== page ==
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Austin Harris, a senior at Mountain Vista High School, stood on stage next to his beloved teacher, Mary DeBolt. A presenter read aloud a speech that Harris prepared for DeBolt that described their relationship.
“She got me a $5 gift card for Valentine’s Day for being her teacher assistant,” the speech read.
The crowd of more than 100 high school seniors, teachers and family members chuckled as Harris and DeBolt hugged and left the stage. Another teacher-student pair took the spotlight, followed by about 50 more.
The accolades from high school seniors were part of the 18th annual Teacher Appreciation Banquet, hosted by the Church of Jesus Christ of Latter-day Saints at the Highlands Ranch Stake building, 9800 Foothills Canyon Blvd. The Mormon church has 11 congregations in Highlands Ranch with about 4,000 members.
The Teacher Appreciation Banquet started in 1999, shortly after the Foothills Canyon Boulevard church was built, as a way to recognize educators in the community.
“As a church, we have such a strong focus on education,” said Brandon Wilcox, a counselor of the Highlands Ranch Stake, or division, of the church. “You can’t do enough for teachers — they give and give.”
The goal of the annual event is for a senior who is in the church to honor a teacher — from any high school in Highlands Ranch — who has had a significant impact on his or her life. Teachers receive a framed picture with the student’s tribute and a photograph.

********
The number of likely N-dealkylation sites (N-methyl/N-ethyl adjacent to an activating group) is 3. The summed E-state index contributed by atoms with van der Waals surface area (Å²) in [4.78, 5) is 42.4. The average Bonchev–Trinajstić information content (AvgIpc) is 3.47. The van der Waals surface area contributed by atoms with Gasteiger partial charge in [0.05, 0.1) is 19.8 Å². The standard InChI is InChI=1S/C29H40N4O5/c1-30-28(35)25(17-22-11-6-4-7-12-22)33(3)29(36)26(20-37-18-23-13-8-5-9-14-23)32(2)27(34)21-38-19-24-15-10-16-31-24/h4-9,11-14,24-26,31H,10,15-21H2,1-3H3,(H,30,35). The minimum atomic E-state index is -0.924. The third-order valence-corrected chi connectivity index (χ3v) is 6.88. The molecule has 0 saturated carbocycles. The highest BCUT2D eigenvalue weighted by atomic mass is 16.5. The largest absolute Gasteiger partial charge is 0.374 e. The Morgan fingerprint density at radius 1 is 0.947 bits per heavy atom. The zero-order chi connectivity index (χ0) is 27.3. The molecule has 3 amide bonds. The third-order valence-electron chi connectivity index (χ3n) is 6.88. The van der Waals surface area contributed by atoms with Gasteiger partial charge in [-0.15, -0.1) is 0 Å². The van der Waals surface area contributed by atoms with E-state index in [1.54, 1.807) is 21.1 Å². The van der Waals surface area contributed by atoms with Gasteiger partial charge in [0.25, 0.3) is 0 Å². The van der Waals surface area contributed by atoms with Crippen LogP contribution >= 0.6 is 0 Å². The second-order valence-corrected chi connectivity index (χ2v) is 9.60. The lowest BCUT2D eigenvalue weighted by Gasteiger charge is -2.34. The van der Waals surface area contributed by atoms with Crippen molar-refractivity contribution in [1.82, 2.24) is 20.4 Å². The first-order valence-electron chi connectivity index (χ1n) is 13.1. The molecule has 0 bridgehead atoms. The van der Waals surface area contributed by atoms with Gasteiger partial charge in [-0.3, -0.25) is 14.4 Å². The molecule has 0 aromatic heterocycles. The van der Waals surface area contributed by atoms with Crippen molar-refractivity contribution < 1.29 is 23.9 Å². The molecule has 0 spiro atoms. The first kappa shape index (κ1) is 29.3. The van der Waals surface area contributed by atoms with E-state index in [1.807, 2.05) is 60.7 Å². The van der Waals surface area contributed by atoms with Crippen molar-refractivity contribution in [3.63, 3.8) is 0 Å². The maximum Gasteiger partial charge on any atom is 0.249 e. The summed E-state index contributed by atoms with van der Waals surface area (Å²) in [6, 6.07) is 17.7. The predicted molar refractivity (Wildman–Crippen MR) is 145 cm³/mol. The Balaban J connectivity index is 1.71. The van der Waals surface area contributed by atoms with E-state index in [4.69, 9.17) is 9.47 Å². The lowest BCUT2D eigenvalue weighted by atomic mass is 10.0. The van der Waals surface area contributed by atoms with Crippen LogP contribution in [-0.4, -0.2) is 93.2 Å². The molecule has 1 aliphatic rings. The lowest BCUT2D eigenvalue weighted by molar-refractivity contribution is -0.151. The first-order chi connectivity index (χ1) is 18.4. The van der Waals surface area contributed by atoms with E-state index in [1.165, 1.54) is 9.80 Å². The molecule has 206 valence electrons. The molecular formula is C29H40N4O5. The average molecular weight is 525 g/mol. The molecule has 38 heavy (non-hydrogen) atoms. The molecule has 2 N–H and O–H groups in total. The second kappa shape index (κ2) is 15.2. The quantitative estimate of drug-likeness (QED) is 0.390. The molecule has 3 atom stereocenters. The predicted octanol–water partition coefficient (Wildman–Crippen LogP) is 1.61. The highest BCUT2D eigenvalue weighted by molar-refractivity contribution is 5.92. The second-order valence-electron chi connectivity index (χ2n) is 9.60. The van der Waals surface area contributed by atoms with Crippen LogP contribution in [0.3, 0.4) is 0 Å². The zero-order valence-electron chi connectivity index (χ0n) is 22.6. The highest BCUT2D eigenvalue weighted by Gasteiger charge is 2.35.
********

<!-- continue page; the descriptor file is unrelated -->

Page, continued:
The students’ remarks, which are read to the crowd, include everything from compliments to amusing memories to struggles and hardships.
“You helped me see my self-worth,” one student said at the April 12 event.
“You have become one of the most trusted individuals in my life,” another said.
“I’m really going to miss you,” multiple students said.
Laughter and tears followed the emotional tributes as students embraced or shook hands with their mentors.
Shannon Vance, an English teacher at Mountain Vista High School, was recognized for helping a student with dyslexia. Highlands Ranch is filled with supportive and caring families, the teacher of six years said.
“It felt nice to hear the accolades,” Vance said. “I felt very valued.”
Though the high school seniors are members of the Church of Jesus Christ of Latter-day Saints, many guests and teachers in attendance at the April 12 banquet were not.
Among them was Wendy Vogel, a Douglas County School District Board of Education director. Vogel has attended the event for the past two years, since she was elected to the board. She has two children in high school.
“Education can be a thankless career,” Vogel said. “It is so important to let teachers know that they are valued — I encourage my kids to thank and appreciate their teachers.”
Rock Canyon High School Principal Andy Abner, who has been in education for 20 years, thanked the church for its continued effort to organize the banquet. He challenged seniors to reach out to their teachers and coaches as time passes. Write a letter, or a note, he said.
“Let them know their importance,” Abner said. “Educators go beyond planning and instructions — they go to that place of love and care.”
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